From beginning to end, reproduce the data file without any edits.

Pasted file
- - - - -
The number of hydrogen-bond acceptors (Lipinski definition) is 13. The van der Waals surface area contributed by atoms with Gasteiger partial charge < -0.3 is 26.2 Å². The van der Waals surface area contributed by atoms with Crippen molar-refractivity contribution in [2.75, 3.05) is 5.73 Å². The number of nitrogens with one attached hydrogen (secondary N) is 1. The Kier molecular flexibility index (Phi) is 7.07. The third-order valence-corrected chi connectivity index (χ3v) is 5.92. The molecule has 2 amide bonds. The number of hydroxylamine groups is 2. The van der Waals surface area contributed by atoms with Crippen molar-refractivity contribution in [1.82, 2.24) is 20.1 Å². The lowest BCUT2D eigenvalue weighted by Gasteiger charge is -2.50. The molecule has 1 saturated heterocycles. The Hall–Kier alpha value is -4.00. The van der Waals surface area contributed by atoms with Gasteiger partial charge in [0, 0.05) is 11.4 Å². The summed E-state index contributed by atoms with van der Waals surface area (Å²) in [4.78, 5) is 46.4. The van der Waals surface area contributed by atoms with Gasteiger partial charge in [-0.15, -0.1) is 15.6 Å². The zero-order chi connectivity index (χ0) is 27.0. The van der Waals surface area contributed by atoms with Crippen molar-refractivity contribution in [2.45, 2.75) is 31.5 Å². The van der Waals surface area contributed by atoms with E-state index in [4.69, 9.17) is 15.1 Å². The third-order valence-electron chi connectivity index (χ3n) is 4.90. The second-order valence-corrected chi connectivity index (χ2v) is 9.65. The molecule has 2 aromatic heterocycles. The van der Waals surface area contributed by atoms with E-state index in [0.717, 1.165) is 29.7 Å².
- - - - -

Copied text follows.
The number of hydrogen-bond acceptors (Lipinski definition) is 13. The van der Waals surface area contributed by atoms with Gasteiger partial charge < -0.3 is 26.2 Å². The van der Waals surface area contributed by atoms with Crippen molar-refractivity contribution in [2.75, 3.05) is 5.73 Å². The number of nitrogens with one attached hydrogen (secondary N) is 1. The Kier molecular flexibility index (Phi) is 7.07. The third-order valence-corrected chi connectivity index (χ3v) is 5.92. The molecule has 2 amide bonds. The number of hydroxylamine groups is 2. The van der Waals surface area contributed by atoms with Crippen molar-refractivity contribution in [1.82, 2.24) is 20.1 Å². The lowest BCUT2D eigenvalue weighted by Gasteiger charge is -2.50. The molecule has 1 saturated heterocycles. The Hall–Kier alpha value is -4.00. The van der Waals surface area contributed by atoms with Gasteiger partial charge in [0, 0.05) is 11.4 Å². The summed E-state index contributed by atoms with van der Waals surface area (Å²) in [4.78, 5) is 46.4. The van der Waals surface area contributed by atoms with Gasteiger partial charge in [-0.15, -0.1) is 15.6 Å². The zero-order chi connectivity index (χ0) is 27.0. The van der Waals surface area contributed by atoms with Crippen molar-refractivity contribution in [2.45, 2.75) is 31.5 Å². The van der Waals surface area contributed by atoms with E-state index in [4.69, 9.17) is 15.1 Å². The third-order valence-electron chi connectivity index (χ3n) is 4.90. The second-order valence-corrected chi connectivity index (χ2v) is 9.65. The molecule has 2 aromatic heterocycles. The van der Waals surface area contributed by atoms with E-state index in [0.717, 1.165) is 29.7 Å².